Bioscientist Dr Mark Williams has put Glasgow Caledonian University on the world map for cancer research and is fast becoming a recognised name in the field of blood cancer and therapy resistance.
He was invited to showcase his lab’s research at two major international events – Pharmacology 2021, the British Pharmacology Society 90th Anniversary Conference, and the annual Macrophage-directed Therapies Summit.
Cell and Molecular Biology Lecturer Dr Williams’ reputation has also led him to be invited to be guest editor for the highly-respected British Journal of Pharmacology and the Frontiers in Pharmacology Journals.
Research led by Dr Williams, and co-authored by senior PhD student Katie Miari, investigating new targeted treatments for Acute Myeloid Leukaemia (AML) reached a significant milestone earlier this year when their first peer-reviewed paper was published in the Frontiers in Cell and Developmental Biology journal.
The review paper ‘Macrophages in Acute Myeloid Leukaemia: Significant Players in Therapy Resistance and Patient Outcomes’ highlighted the importance of immune cells called macrophages in driving resistance to therapy.
Macrophages are large white blood cells that are an integral part of the immune system. Their job is to locate microscopic foreign bodies and ‘eat them’.
Co-authors of the paper included world-leading AML expert Professor of Pharmacology in Medicine Monica Guzman, from Weill Cornell University in New York, and Professor of Stem Cell Regulation Helen Wheadon, from Glasgow University’s Paul O’Gorman Leukaemia Research Centre.
Dr Williams has been working closely with Professor Guzman over the years, and he was the first scientist to import a cutting-edge research technique from the US to the UK aimed at increasing survival rates in patients diagnosed with AML.
The 3D model system recreates how leukaemic cells interact with bone marrow and could help make chemotherapy more effective for adults with AML.
Dr Williams co-chaired the Pharmacology 2021 conference international symposium entitled ‘Cancer Microenvironment and Pharmacological Interventions’ along with Professor Guzman, and shared their expertise and thoughts with students, researchers, industry, academics, and clinicians from across the globe.
Speakers included PhD student Katie, Professor Wheadon, Dr Simon Mendez-Ferrer, Reader in Transfusion Medicine at the University of Cambridge, Professor of Pediatrics and Pathology Yong-mi Kim, from the University of Southern California, and Professor Shaomeng Wang Director of the Michigan Center for Therapeutic Innovation at the University of Michigan.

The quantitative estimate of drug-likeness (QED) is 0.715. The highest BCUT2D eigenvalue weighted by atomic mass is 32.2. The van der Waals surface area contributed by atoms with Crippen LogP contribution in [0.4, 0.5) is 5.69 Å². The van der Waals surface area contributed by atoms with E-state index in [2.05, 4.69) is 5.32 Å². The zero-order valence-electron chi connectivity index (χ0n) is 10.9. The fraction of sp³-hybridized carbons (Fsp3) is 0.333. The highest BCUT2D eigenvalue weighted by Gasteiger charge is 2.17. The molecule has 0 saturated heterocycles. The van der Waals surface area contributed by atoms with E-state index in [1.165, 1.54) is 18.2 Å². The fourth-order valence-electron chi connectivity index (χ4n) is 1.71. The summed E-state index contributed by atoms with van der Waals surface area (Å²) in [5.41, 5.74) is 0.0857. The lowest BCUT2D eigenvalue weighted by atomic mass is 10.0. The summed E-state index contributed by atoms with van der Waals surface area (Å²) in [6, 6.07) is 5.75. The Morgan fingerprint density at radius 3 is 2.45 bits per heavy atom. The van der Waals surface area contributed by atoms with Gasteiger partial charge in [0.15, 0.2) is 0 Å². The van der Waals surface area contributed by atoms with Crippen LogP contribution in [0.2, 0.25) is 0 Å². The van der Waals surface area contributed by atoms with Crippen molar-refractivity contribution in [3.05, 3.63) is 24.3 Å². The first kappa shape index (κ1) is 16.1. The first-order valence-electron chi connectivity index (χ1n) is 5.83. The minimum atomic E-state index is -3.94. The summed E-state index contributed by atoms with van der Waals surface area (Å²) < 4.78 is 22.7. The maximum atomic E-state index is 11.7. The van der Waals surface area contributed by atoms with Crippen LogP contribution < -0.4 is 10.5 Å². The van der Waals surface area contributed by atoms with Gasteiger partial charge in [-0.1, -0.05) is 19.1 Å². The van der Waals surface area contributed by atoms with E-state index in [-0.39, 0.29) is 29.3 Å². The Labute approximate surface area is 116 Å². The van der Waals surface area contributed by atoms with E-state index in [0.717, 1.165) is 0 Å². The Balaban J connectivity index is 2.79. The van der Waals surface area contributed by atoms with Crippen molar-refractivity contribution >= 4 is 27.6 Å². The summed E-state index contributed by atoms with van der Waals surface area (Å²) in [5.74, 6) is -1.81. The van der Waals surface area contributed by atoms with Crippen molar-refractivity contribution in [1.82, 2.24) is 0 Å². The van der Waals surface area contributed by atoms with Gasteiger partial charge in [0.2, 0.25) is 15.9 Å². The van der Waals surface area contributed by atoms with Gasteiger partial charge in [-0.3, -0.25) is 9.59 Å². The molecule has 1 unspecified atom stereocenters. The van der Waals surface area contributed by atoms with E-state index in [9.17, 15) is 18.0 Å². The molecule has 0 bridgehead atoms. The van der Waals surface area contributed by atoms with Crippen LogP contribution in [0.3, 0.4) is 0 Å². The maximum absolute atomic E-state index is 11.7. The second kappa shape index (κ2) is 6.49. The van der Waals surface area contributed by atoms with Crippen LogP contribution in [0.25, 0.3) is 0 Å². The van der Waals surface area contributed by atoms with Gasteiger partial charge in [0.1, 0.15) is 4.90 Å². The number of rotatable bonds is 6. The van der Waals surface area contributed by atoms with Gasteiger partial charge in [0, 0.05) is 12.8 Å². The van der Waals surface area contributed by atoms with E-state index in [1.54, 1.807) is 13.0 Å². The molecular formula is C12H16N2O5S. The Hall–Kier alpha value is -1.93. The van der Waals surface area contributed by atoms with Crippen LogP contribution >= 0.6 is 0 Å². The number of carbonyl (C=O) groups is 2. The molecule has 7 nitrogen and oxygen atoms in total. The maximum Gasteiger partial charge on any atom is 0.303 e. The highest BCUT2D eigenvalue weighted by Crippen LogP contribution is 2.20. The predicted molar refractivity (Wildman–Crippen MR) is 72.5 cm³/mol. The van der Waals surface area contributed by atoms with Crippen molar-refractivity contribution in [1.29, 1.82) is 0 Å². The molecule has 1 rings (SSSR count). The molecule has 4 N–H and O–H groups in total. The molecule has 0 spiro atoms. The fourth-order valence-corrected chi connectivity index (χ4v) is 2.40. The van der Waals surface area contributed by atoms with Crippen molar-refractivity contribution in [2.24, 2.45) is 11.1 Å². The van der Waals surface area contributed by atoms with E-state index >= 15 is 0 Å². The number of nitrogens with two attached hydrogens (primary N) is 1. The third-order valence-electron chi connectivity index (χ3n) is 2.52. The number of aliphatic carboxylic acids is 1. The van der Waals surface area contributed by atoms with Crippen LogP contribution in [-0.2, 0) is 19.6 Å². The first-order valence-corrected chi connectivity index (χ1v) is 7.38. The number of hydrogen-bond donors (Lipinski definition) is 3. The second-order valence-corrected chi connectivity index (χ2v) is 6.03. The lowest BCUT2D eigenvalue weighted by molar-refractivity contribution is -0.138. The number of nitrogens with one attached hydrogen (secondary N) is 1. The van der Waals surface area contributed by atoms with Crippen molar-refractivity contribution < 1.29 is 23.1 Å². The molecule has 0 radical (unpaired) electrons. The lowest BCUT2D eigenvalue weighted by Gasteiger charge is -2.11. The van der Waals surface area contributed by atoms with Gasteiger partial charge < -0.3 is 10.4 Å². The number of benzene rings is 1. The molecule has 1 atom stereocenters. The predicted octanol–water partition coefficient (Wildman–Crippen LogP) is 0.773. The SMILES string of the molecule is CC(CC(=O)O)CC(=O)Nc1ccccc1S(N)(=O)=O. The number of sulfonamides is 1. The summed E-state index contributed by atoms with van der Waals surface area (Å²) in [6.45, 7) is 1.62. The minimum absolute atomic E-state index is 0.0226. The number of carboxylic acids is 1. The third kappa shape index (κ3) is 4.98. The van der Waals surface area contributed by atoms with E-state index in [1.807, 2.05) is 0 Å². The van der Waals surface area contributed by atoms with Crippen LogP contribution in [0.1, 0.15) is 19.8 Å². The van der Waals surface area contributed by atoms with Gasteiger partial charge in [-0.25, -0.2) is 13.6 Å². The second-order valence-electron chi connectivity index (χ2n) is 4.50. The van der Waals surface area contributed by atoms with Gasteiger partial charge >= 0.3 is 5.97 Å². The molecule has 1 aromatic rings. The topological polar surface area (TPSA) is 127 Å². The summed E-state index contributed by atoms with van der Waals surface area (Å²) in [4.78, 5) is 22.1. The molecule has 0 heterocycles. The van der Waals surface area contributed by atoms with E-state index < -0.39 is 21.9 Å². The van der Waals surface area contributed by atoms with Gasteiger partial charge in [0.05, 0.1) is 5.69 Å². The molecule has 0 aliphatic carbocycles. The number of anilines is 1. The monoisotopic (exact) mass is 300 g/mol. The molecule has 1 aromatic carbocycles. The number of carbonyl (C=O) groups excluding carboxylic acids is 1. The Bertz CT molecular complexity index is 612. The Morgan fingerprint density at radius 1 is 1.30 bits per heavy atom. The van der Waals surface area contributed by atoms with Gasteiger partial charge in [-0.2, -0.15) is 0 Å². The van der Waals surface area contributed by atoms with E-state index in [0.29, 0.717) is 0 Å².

Dr Williams said: “I was very pleased to have received really excellent and positive feedback from the audience – given that it was the first time I had co-chaired a major conference – saying the symposium was very insightful, the research that was presented was very up-to-date and cutting-edge, using new pharmacological strategies and interventions. We had really excellent established speakers from the UK and US who are leaders in their fields.
“The symposium focused on the development of novel systems to accurately model the cancer microenvironment, and also the development and use of novel strategies to circumvent microenvironment driven therapy resistance.”
Last week, Dr Williams was an expert speaker at the Digital Macrophage-directed Therapies Summit where scientists, who are finding new ways to target macrophages, which are responsible for drug resistance, cancer progression and drug resistance, share their findings.
Dr Williams said: “I shared my expertise, discussed the review paper and the results of the research we’ve been doing in the blood cancer lab at GCU.
“To be invited along to be an expert speaker at this world-wide cancer therapy summit was a huge privilege for me and for the reputation of the University. The people who attended were experts in the macrophage field, and industry leaders, focussing on getting macrophage targeted therapies approved and into clinics.
“The summit organisers contacted me as an expert in the macrophage field to take part and suggest who else they should invite and focus on. To me that was a big deal, I was taken aback to be honest.
“And to be asked to edit a special edition and write a commissioned review on the back of the symposium for the British Journal of Pharmacology with Katie and Monica, and to guest edit the Frontiers in Pharmacology Journal was really the icing on the cake.”
Dr Williams said he couldn’t have done it without the support of Dr Sharron Dolan, Head of the Department of Biological and Biomedical Sciences, Molecular Mechanisms of Long-Term Conditions Research Group Lead Professor Linda Scobie and Associate Dean Research Professor Kay Currie.